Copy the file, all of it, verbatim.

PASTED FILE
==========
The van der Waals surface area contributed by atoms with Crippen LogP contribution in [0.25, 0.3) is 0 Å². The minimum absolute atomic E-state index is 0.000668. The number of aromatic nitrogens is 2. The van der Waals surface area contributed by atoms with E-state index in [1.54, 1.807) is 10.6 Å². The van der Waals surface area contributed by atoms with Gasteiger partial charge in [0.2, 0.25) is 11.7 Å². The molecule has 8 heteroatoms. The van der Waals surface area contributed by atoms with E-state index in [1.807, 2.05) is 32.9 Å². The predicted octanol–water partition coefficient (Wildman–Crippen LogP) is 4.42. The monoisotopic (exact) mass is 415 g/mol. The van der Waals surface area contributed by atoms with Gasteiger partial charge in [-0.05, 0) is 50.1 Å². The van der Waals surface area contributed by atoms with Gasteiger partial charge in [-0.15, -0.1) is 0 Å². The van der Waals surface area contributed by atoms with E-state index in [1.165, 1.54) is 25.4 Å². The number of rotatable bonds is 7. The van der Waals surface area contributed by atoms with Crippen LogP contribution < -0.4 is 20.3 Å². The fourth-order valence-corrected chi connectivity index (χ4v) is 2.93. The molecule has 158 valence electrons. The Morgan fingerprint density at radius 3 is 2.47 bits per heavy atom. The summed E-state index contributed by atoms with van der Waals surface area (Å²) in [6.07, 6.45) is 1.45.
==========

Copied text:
The van der Waals surface area contributed by atoms with Crippen LogP contribution in [0.25, 0.3) is 0 Å². The minimum absolute atomic E-state index is 0.000668. The number of aromatic nitrogens is 2. The van der Waals surface area contributed by atoms with E-state index in [1.54, 1.807) is 10.6 Å². The van der Waals surface area contributed by atoms with Gasteiger partial charge in [0.2, 0.25) is 11.7 Å². The molecule has 8 heteroatoms. The van der Waals surface area contributed by atoms with E-state index in [1.807, 2.05) is 32.9 Å². The predicted octanol–water partition coefficient (Wildman–Crippen LogP) is 4.42. The monoisotopic (exact) mass is 415 g/mol. The van der Waals surface area contributed by atoms with Gasteiger partial charge in [-0.05, 0) is 50.1 Å². The van der Waals surface area contributed by atoms with Gasteiger partial charge in [-0.15, -0.1) is 0 Å². The van der Waals surface area contributed by atoms with E-state index in [1.165, 1.54) is 25.4 Å². The number of rotatable bonds is 7. The van der Waals surface area contributed by atoms with Crippen LogP contribution < -0.4 is 20.3 Å². The fourth-order valence-corrected chi connectivity index (χ4v) is 2.93. The molecule has 158 valence electrons. The Morgan fingerprint density at radius 3 is 2.47 bits per heavy atom. The summed E-state index contributed by atoms with van der Waals surface area (Å²) in [6.07, 6.45) is 1.45.